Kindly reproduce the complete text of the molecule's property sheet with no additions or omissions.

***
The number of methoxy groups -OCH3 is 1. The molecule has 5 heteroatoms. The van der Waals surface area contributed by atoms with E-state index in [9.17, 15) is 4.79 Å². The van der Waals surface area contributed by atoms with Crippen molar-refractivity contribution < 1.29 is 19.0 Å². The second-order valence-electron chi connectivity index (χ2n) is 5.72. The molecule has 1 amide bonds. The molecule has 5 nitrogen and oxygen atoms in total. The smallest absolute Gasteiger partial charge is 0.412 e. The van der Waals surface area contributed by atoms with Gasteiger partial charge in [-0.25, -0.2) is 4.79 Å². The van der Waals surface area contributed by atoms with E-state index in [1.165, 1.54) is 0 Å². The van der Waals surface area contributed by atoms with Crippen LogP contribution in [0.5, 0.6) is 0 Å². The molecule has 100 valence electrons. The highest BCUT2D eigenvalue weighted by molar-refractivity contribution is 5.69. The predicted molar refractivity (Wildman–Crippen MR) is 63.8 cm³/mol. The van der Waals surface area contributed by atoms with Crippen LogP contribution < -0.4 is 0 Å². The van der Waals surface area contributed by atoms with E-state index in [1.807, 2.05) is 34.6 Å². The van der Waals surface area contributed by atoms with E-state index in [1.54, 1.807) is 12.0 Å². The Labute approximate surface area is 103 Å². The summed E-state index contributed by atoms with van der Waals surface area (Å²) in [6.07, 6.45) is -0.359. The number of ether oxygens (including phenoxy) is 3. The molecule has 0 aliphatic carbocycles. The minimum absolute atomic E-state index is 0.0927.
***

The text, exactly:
The number of methoxy groups -OCH3 is 1. The molecule has 5 heteroatoms. The van der Waals surface area contributed by atoms with E-state index in [9.17, 15) is 4.79 Å². The van der Waals surface area contributed by atoms with Crippen molar-refractivity contribution < 1.29 is 19.0 Å². The second-order valence-electron chi connectivity index (χ2n) is 5.72. The molecule has 1 amide bonds. The molecule has 5 nitrogen and oxygen atoms in total. The smallest absolute Gasteiger partial charge is 0.412 e. The van der Waals surface area contributed by atoms with Gasteiger partial charge in [-0.25, -0.2) is 4.79 Å². The van der Waals surface area contributed by atoms with E-state index in [1.165, 1.54) is 0 Å². The van der Waals surface area contributed by atoms with Crippen LogP contribution in [0.5, 0.6) is 0 Å². The molecule has 100 valence electrons. The highest BCUT2D eigenvalue weighted by molar-refractivity contribution is 5.69. The predicted molar refractivity (Wildman–Crippen MR) is 63.8 cm³/mol. The van der Waals surface area contributed by atoms with Crippen LogP contribution < -0.4 is 0 Å². The van der Waals surface area contributed by atoms with E-state index in [1.807, 2.05) is 34.6 Å². The van der Waals surface area contributed by atoms with E-state index in [1.54, 1.807) is 12.0 Å². The Labute approximate surface area is 103 Å². The summed E-state index contributed by atoms with van der Waals surface area (Å²) in [6.07, 6.45) is -0.359. The number of ether oxygens (including phenoxy) is 3. The molecule has 0 aliphatic carbocycles. The minimum absolute atomic E-state index is 0.0927.